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Are You Happy? The Meaning of Life During COVID-19

Finding happiness is a journey. “When we are no longer able to change a situation, we are challenged to change ourselves,” said Victor Frankl (1905-1977). During COVID-19 find gratitude, stay engaged, communicate, and help others. (Graphic by Kanya Zillmer ’10.)

Sleep Guidelines During the COVID-19 Guidelines

Why is Sleep Important During a Pandemic?

Sleep is a critical biological process, and the truth is that it’s always important. When confronting the COVID-19 pandemic, though, sleep becomes even more essential because of its wide-ranging benefits for physical and mental health.

Sleep empowers an effective immune system. Solid nightly rest strengthens our body’s defenses, and studies have even found that lack of sleep can make some vaccines less effective.

Sleep heightens brain function. Our mind works better when we get good sleep, contributing to complex thinking, learning, memory, and decision-making. For adults and children adapting to work and school at home, good sleep can help them stay sharp.

Sleep enhances mood. Lack of sleep can make a person irritable, drag down their energy level, and cause or worsen feelings of depression.

Sleep improves mental health. Besides depression, studies have found that a lack of sleep is linked with mental health conditions like anxiety disorder, bipolar disorder, and Post-Traumatic Stress Disorder (PTSD).

Our Guidelines to Sleeping Well During the COVID-19 Outbreak

In spite of the daunting challenges, there are a handful of steps that can promote better sleep during the coronavirus pandemic.

If these efforts don’t pay off immediately, don’t give up. It can take time to stabilize your sleep, and you may find that you need to adapt these suggestions to best fit your specific situation.

Set Your Schedule and Routine

Sleep-specific aspects of your daily schedule should include:

  • Wake-Up Time: Set your alarm, bypass the snooze button, and have a fixed time to get every day started.
  • Wind-Down Time: This is an important time to relax and get ready for bed. It can involve things like light reading, stretching, and meditating along with preparations for bed like putting on pajamas and brushing your teeth. Given the stress of the coronavirus pandemic, it’s wise to give yourself extra wind-down time each night.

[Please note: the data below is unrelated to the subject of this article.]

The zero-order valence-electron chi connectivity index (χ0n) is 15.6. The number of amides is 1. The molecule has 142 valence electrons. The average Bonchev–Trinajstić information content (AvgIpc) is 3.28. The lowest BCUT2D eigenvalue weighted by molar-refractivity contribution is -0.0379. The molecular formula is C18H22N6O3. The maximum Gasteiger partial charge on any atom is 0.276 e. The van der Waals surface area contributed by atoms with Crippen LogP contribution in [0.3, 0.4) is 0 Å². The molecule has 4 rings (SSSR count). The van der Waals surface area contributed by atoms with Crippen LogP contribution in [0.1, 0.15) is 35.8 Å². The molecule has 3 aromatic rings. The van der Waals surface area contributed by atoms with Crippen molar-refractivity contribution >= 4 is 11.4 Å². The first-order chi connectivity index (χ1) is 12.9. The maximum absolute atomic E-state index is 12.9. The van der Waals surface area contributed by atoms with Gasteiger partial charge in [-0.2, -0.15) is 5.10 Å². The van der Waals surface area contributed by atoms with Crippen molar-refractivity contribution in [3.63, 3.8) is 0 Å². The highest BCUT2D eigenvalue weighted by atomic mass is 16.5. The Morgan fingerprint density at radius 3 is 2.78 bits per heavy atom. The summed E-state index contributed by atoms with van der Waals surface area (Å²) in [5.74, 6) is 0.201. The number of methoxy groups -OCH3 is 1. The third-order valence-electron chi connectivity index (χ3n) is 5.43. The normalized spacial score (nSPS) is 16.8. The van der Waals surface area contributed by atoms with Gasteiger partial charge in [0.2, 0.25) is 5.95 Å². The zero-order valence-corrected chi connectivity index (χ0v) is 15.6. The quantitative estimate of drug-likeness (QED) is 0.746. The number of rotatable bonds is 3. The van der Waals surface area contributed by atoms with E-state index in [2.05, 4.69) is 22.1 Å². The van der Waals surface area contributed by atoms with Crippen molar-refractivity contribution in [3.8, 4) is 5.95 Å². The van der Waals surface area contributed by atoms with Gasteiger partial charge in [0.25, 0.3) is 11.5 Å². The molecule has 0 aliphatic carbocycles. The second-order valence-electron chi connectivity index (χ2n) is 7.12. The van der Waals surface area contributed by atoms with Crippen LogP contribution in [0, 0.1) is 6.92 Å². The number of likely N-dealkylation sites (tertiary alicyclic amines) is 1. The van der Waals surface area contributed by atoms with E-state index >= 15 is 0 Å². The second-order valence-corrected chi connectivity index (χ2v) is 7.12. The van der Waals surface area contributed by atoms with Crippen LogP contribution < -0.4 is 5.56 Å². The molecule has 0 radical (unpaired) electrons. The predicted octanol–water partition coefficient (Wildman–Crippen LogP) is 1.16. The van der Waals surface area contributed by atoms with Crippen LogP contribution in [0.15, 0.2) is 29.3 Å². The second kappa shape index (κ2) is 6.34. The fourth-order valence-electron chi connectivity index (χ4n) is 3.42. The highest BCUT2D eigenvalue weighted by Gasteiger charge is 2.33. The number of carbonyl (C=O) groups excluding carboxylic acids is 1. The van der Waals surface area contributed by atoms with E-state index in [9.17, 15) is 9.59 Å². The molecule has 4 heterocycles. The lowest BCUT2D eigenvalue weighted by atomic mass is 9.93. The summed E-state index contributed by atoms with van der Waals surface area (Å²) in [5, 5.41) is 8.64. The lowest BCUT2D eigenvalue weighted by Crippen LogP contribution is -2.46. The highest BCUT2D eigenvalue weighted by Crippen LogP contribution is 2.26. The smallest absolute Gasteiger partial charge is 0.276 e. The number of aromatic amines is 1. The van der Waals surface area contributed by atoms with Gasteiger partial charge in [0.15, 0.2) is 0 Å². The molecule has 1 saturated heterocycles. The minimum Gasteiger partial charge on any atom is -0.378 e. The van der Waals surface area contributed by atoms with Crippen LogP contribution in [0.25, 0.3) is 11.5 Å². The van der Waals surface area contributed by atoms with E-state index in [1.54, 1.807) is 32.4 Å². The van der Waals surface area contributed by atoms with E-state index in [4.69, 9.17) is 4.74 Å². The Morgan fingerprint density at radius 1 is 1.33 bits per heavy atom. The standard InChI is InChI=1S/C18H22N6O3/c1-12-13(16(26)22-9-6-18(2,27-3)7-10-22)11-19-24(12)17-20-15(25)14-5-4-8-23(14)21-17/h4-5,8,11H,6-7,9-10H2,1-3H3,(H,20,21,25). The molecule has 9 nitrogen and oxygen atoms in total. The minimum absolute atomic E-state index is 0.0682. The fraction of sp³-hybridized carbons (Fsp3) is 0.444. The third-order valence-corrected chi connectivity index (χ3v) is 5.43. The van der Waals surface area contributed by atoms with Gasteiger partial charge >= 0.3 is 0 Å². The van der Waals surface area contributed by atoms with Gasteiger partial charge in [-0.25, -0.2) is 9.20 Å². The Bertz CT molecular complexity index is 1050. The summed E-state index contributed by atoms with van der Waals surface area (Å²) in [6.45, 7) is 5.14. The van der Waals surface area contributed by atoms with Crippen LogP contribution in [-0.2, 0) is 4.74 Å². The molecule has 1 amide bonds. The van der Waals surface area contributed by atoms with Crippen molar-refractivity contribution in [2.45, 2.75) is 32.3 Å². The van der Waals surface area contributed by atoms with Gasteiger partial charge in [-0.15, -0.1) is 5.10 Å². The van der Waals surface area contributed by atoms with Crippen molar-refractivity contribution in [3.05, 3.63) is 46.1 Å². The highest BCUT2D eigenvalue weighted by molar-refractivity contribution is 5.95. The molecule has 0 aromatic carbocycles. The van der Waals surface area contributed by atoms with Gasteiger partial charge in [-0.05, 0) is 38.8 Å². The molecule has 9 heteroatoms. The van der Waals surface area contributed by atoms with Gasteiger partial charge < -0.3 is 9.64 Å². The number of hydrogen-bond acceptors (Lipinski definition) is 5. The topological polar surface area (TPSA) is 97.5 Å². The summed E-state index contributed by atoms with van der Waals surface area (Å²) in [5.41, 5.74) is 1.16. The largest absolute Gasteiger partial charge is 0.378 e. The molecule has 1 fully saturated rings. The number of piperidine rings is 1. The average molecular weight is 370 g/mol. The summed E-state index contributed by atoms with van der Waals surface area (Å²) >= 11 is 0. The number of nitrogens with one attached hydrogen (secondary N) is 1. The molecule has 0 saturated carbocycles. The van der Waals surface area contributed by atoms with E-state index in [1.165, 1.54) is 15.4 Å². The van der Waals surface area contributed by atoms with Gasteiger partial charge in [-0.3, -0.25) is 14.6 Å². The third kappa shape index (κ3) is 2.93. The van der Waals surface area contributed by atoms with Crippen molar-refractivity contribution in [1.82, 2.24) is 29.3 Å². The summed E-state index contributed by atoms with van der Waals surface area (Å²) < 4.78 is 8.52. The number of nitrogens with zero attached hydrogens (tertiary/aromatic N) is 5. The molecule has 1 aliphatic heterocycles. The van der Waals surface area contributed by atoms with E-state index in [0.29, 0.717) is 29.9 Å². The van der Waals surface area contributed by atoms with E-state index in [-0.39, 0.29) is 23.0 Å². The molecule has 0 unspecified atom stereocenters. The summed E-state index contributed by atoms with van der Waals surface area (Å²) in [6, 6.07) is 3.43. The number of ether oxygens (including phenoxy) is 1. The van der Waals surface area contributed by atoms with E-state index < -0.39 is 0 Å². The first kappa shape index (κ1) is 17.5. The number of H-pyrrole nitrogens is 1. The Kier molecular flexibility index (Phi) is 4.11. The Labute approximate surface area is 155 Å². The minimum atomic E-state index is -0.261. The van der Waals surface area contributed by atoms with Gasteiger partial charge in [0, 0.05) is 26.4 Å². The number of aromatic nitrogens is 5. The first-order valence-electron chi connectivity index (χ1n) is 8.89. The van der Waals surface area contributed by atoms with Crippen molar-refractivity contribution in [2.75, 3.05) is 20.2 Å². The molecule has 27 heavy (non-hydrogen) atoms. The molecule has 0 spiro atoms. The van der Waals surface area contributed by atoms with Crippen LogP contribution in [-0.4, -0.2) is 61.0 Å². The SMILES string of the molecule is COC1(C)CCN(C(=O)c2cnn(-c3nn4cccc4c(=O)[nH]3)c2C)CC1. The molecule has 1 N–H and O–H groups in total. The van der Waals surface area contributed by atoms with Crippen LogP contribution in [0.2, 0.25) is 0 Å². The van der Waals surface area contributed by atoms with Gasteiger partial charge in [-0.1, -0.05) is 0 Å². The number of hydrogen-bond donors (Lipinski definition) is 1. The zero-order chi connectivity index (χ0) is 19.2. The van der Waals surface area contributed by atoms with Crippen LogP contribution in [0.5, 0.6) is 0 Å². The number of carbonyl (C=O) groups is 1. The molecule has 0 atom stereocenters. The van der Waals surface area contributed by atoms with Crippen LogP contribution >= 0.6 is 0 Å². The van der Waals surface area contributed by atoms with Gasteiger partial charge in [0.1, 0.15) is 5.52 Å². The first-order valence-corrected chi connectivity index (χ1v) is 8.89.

• Bedtime: Pick a consistent time to actually turn out the lights and try to fall asleep.

In addition to time spent sleeping and getting ready for bed, it can be helpful to incorporate steady routines to provide time cues throughout the day, including:

  • Showering and getting dressed even if you aren’t leaving the house.
  • Eating meals at the same time each day.
  • Blocking off specific time periods for work and exercise.

Reserve Your Bed For Sleep

Sleep experts emphasize the importance of creating an association in your mind between your bed and sleep. For this reason, they recommend that sleep and sex be the only activities that take place in your bed.

This means that working-from-home shouldn’t be working-from-bed. It also means avoiding bringing a laptop into bed to watch a movie or series.

On any given night, if you find that you’re having a hard time sleeping, don’t spend more than 20 minutes tossing and turning. Instead, get out of bed and do something relaxing in very low light, and then head back to bed to try to fall asleep.

Frequently changing your sheets, fluffing your pillows, and making your bed can keep your bed feeling fresh, creating a comfortable and inviting setting to doze off. If you’ve been considering refreshing your bedroom setup with a brand new mattress, sheets, or anything other sleep products that need an upgrade, now might be the time to consider doing so.

See the Light

Exposure to light plays a crucial role in helping our bodies regulate sleep in a healthy way. As you deal with disruptions to daily life, you may need to take steps so that light-based cues have a positive effect on your circadian rhythm.

  • If you can, spend some time outside in natural light. Even if the sun isn’t shining brightly, natural light still has positive effects on circadian rhythm. Many people find outdoor time is most beneficial in the morning, and as an added bonus, it’s an opportunity to get fresh air.